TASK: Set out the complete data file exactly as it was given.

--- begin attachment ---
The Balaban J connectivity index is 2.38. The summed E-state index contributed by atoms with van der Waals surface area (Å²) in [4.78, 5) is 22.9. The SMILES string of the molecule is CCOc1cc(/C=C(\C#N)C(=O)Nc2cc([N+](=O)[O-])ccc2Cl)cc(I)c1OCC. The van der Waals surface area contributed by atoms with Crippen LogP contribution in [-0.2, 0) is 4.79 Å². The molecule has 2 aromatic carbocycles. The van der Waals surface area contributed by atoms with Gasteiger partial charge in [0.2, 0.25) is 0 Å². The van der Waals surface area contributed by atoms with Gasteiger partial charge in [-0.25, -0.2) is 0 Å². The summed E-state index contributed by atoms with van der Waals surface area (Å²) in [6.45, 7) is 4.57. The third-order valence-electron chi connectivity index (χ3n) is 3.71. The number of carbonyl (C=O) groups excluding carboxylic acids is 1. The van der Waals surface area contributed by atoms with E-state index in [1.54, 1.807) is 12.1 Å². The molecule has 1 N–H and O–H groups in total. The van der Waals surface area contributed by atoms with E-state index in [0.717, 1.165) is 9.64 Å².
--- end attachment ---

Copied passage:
The Balaban J connectivity index is 2.38. The summed E-state index contributed by atoms with van der Waals surface area (Å²) in [4.78, 5) is 22.9. The SMILES string of the molecule is CCOc1cc(/C=C(\C#N)C(=O)Nc2cc([N+](=O)[O-])ccc2Cl)cc(I)c1OCC. The van der Waals surface area contributed by atoms with Crippen LogP contribution in [-0.2, 0) is 4.79 Å². The molecule has 2 aromatic carbocycles. The van der Waals surface area contributed by atoms with Gasteiger partial charge in [0.2, 0.25) is 0 Å². The van der Waals surface area contributed by atoms with Gasteiger partial charge in [-0.25, -0.2) is 0 Å². The summed E-state index contributed by atoms with van der Waals surface area (Å²) in [6.45, 7) is 4.57. The third-order valence-electron chi connectivity index (χ3n) is 3.71. The number of carbonyl (C=O) groups excluding carboxylic acids is 1. The van der Waals surface area contributed by atoms with E-state index in [1.54, 1.807) is 12.1 Å². The molecule has 1 N–H and O–H groups in total. The van der Waals surface area contributed by atoms with E-state index in [0.717, 1.165) is 9.64 Å².